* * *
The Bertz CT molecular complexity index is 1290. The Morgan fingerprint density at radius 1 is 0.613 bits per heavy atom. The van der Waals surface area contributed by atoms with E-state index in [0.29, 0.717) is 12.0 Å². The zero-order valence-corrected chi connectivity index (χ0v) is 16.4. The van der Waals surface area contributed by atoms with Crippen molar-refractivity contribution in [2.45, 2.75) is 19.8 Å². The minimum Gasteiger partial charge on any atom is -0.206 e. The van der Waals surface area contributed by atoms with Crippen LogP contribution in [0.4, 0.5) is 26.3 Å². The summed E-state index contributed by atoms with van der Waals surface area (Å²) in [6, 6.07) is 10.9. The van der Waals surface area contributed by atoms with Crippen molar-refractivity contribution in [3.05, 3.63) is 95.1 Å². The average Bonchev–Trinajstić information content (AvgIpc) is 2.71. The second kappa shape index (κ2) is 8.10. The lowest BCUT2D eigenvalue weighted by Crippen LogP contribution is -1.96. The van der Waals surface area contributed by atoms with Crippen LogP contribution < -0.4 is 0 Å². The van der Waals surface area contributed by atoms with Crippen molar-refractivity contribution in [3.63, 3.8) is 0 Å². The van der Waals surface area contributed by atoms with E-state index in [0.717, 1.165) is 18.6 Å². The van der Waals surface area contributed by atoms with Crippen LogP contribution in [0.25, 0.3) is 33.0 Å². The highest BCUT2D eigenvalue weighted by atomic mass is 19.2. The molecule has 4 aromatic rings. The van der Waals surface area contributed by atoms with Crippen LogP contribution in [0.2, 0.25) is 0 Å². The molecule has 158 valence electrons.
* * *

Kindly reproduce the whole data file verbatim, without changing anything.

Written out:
The Bertz CT molecular complexity index is 1290. The Morgan fingerprint density at radius 1 is 0.613 bits per heavy atom. The van der Waals surface area contributed by atoms with E-state index in [0.29, 0.717) is 12.0 Å². The zero-order valence-corrected chi connectivity index (χ0v) is 16.4. The van der Waals surface area contributed by atoms with Crippen molar-refractivity contribution in [2.45, 2.75) is 19.8 Å². The minimum Gasteiger partial charge on any atom is -0.206 e. The van der Waals surface area contributed by atoms with Crippen LogP contribution in [0.4, 0.5) is 26.3 Å². The summed E-state index contributed by atoms with van der Waals surface area (Å²) in [6, 6.07) is 10.9. The van der Waals surface area contributed by atoms with Crippen molar-refractivity contribution in [3.05, 3.63) is 95.1 Å². The average Bonchev–Trinajstić information content (AvgIpc) is 2.71. The second kappa shape index (κ2) is 8.10. The lowest BCUT2D eigenvalue weighted by Crippen LogP contribution is -1.96. The van der Waals surface area contributed by atoms with Crippen LogP contribution < -0.4 is 0 Å². The van der Waals surface area contributed by atoms with Crippen molar-refractivity contribution in [3.63, 3.8) is 0 Å². The van der Waals surface area contributed by atoms with E-state index in [0.717, 1.165) is 18.6 Å². The van der Waals surface area contributed by atoms with Crippen LogP contribution in [0.25, 0.3) is 33.0 Å². The highest BCUT2D eigenvalue weighted by atomic mass is 19.2. The molecule has 4 aromatic rings. The van der Waals surface area contributed by atoms with Crippen LogP contribution in [0.2, 0.25) is 0 Å². The molecule has 158 valence electrons.